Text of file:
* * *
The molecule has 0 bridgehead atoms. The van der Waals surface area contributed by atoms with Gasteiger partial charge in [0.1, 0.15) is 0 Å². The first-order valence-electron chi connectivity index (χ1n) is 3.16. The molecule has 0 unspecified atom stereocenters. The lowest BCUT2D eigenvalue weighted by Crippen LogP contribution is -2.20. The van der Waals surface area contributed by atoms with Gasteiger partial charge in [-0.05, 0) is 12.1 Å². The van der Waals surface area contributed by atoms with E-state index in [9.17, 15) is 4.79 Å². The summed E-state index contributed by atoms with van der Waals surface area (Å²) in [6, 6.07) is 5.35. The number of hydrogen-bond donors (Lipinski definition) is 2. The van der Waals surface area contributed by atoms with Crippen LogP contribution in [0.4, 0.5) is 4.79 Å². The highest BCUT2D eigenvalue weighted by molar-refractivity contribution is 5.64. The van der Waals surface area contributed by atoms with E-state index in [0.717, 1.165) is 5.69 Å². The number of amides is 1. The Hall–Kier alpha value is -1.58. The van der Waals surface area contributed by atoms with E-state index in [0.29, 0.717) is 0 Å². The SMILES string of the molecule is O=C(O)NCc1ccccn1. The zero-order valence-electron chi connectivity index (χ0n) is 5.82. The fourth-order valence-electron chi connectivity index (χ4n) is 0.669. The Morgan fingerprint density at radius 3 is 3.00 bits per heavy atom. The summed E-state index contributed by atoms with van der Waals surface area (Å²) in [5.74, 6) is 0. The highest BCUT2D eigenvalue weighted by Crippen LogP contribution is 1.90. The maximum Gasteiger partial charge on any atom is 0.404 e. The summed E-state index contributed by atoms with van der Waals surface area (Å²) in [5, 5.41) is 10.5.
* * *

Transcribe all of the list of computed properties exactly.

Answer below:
The molecule has 0 bridgehead atoms. The van der Waals surface area contributed by atoms with Gasteiger partial charge in [0.1, 0.15) is 0 Å². The first-order valence-electron chi connectivity index (χ1n) is 3.16. The molecule has 0 unspecified atom stereocenters. The lowest BCUT2D eigenvalue weighted by Crippen LogP contribution is -2.20. The van der Waals surface area contributed by atoms with Gasteiger partial charge in [-0.05, 0) is 12.1 Å². The van der Waals surface area contributed by atoms with E-state index in [9.17, 15) is 4.79 Å². The summed E-state index contributed by atoms with van der Waals surface area (Å²) in [6, 6.07) is 5.35. The number of hydrogen-bond donors (Lipinski definition) is 2. The van der Waals surface area contributed by atoms with Crippen LogP contribution in [0.4, 0.5) is 4.79 Å². The highest BCUT2D eigenvalue weighted by molar-refractivity contribution is 5.64. The van der Waals surface area contributed by atoms with E-state index in [0.717, 1.165) is 5.69 Å². The number of amides is 1. The Hall–Kier alpha value is -1.58. The van der Waals surface area contributed by atoms with E-state index in [0.29, 0.717) is 0 Å². The SMILES string of the molecule is O=C(O)NCc1ccccn1. The zero-order valence-electron chi connectivity index (χ0n) is 5.82. The fourth-order valence-electron chi connectivity index (χ4n) is 0.669. The Morgan fingerprint density at radius 3 is 3.00 bits per heavy atom. The summed E-state index contributed by atoms with van der Waals surface area (Å²) in [5.74, 6) is 0. The highest BCUT2D eigenvalue weighted by Crippen LogP contribution is 1.90. The maximum Gasteiger partial charge on any atom is 0.404 e. The summed E-state index contributed by atoms with van der Waals surface area (Å²) in [5, 5.41) is 10.5.